By Canon Gerry Conroy
I am unsure of whether it is a new phenomenon or if it is simply that I have become more aware of it, but it seems to me that writers of novels seem increasingly ready to point out the evil that lurks in everyone, even heroes have a broken nature and are capable of as much evil as the villain.
It is not quite a justification of the evil the villain does, but it is a view of human nature that is less positive than the old idea of goodies versus baddies. I remain uncertain if it is a warning that we are all capable of evil or a kind of justification of the hero’s use of excess violence in response to the evil that seems to dominate our world.
I wonder if it might be the beginning of a reappraisal of the value of the virtue of humility; a recognition of the brokenness of our nature and of its limits. It reminds me of the Bible story of Cain and Abel that speaks of evil crouching at the door ready to eat us unless we master it. A warning not to think we are immune to the effects of evil.
I think that is probably something with which we can all associate, maybe not necessarily in terms of extreme violence, but we can all recognise that moment when we all become aware of a choice we face to do something we know isn’t good or to step back from our impulse.
We recognise the evil welling up within us and we need to master it. Perhaps writers are a bit extreme in suggesting that the only thing that separates us from those who commit horrendous acts is the circumstances which have overtaken us and over which we have no control; as if we are all hostages to circumstances.
Yet there is a truth buried somewhere in all of that: sin is real and we are never free from its effects in our lives. But we still have the freedom to choose how to react too evil. That is where God comes in.
On the face of it the Pharisee thanked God that he was not a sinner; I wonder if he recognised that it was God who had done this for him, or if God was now no more than an idol, an echo of some past belief that persisted in his mind. As far as he was concerned he was doing everything right; he was a good person, and everything about him was good because he kept all that the Law required of him.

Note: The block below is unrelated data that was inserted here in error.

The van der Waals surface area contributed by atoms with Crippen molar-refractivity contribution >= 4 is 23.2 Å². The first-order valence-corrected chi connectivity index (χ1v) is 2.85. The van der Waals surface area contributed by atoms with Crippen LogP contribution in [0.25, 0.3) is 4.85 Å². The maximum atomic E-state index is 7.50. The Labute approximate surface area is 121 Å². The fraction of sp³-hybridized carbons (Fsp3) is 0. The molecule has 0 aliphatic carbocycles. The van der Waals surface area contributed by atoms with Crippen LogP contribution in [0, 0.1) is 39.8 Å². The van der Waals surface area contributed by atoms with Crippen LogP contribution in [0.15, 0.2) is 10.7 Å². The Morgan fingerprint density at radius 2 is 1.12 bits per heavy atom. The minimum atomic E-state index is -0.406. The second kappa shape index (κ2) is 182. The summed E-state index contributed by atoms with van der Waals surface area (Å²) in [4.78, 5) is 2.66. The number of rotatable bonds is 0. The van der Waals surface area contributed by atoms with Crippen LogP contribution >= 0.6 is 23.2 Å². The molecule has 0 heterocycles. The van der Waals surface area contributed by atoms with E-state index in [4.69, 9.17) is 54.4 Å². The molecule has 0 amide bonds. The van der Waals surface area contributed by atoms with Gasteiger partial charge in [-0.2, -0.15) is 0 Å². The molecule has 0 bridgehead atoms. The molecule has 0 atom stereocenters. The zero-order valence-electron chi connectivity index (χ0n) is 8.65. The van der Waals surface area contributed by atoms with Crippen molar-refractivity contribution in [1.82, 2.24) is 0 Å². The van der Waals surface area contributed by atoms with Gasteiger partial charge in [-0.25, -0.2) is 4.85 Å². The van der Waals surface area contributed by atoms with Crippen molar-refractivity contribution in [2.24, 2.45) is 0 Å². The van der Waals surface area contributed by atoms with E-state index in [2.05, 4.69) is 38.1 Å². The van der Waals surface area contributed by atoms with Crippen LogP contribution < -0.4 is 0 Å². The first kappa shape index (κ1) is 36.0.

In whatever manner he related to God, one thing was clear: he was blind to the fact that he was a sinner; it was not within his horizon that sin was endemic to his nature; that was a reality to which he was blind.
That can be a rather dispiriting thought, especially I’m sure it could have been devastating to the Pharisee when he did sin, if he ever recognised it. Thinking of himself as sinless would have made his sin even more devastating to his idea of himself, to the picture of himself he had built up. It may even have been enough to prevent him seeking forgiveness, thinking himself beyond salvation. Funny how the devil works in us.
Humility preserves us from such despair because we are already focused not on our own sinlessness but on the mercy of God from which we draw strength and find freedom from our history; And that is a much more joyful way to live our life. It is filled with much more hope and hope doesn’t come from what we do but is a gift given to us.
Humility is a key both to our hope and our freedom because it helps us see that it is God who guarantees both our hope and our freedom.
Top picture: St Patrick’s and St Peter’s in Dumbarton have a new assistant priest. Late vocation Father Douglas Green, pictured top of page with Archbishop William Nolan, will be working in both parishes alongside Canon Conroy.